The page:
News

Members

What's On

Jonas Gallows: The Ear of a Drunkard or Dying Man

THE EAR OF A DRUNKEN MAN: The songs are short, melodic but pared-down, bleak but ultimately hopeful. It’s an intense and deeply personal affair, but somehow it’s also very accessible.
Jonas Gallows: The Ear of a Drunkard or Dying Man
Album Review People often talk about ‘undiscovered’ musicians as if it’s a miracle that there are people out there who make music without the backing of a record label. Well, it’s not. In fact, it’s pretty common; you just have to be lucky enough to be in the right place at the right time when something catches your ear. Last year I happened by that place when I heard the music of Jonas Gallows, and it’s been growing on me ever since. Jonas Gallows is the recording moniker of Jez Stein, a 23 year-old graduate from Devon – a farmer and an artist – who recorded this album, The Ear of a Drunkard or Dying Man, last winter, the coldest on record for more than three decades, and the album certainly captures its spirit: the songs are short, melodic but pared-down, bleak but ultimately hopeful. It’s an intense and deeply personal affair, but somehow it’s also very accessible. His songs have been available for free listening on MySpace for longer than I’ve known the man, but since I’ve had a CD copy and passed it around a few friends, people kept remarking on how much they liked it, how unpretentious it was, its subject matter, and so on. They wanted to know who Jonas Gallows was and were always sounded surprised when I said something like ‘student’ or ‘farmer’. Sonically I suppose the album taps into that kind of low-fi, electro-indie folk that has become increasingly popular over the last decade. The album demonstrates the artist’s proficiency on a number of musical instruments, but its real talent lies in its ability to bring these elements together over quiet, hushed vocals whilst never losing its consistency or becoming boring. It’s difficult to conjure up a more successful ‘one-man band’ save the The Microphones or Ariel Pink and indeed, there is something of both these artists on Gallows’ album – between the quietness and intensity of the former and the catchiness and playability of the latter. In the opening track ‘Fight Back!’ Gallows quickly sets up the tone for the rest of the album, singing ‘I imagined it all perfectly / but I never had the guts or the grit or the punch’ but by the end of the song he stresses the need for inner strength and self-sufficiency: ‘Unlike I was taught / I’m gonna do what I want’. A similar effect is achieved on the album’s stand-out track ‘Twenty Two’ with its repeated refrain of ‘and dreams they can die’ – with the death of dreams comes the capacity for facing reality and this would seem to be the concept behind the album – coming to terms with the past and embracing the new. Jonas Gallows: The Ear of a Drunkard or Dying Man can be listened to and/or purchased below at: http://www.myspace.com/steinj and http://cornerboy.net/>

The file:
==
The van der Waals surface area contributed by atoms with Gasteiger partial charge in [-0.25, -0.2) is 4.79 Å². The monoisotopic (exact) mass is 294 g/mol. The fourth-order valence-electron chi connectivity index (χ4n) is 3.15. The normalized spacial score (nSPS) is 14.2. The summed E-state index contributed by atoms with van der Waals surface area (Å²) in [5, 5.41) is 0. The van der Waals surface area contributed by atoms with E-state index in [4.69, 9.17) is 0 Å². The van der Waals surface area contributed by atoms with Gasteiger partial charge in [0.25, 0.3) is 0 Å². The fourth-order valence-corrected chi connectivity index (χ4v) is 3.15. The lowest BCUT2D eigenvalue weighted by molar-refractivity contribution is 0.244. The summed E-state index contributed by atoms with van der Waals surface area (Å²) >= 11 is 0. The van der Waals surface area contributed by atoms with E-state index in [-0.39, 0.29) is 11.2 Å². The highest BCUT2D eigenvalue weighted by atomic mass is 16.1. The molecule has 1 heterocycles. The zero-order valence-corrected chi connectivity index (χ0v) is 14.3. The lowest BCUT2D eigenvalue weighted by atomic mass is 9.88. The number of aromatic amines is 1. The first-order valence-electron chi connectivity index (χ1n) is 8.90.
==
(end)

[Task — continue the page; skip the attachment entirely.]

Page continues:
Duncan Robertson

Monday 27 September, 2010

About the author

Duncan Robertson holds an MA in Postcolonial Literature from the University of Leeds and has written for various publications on a wide range of topics, with a particular interest in music and theatre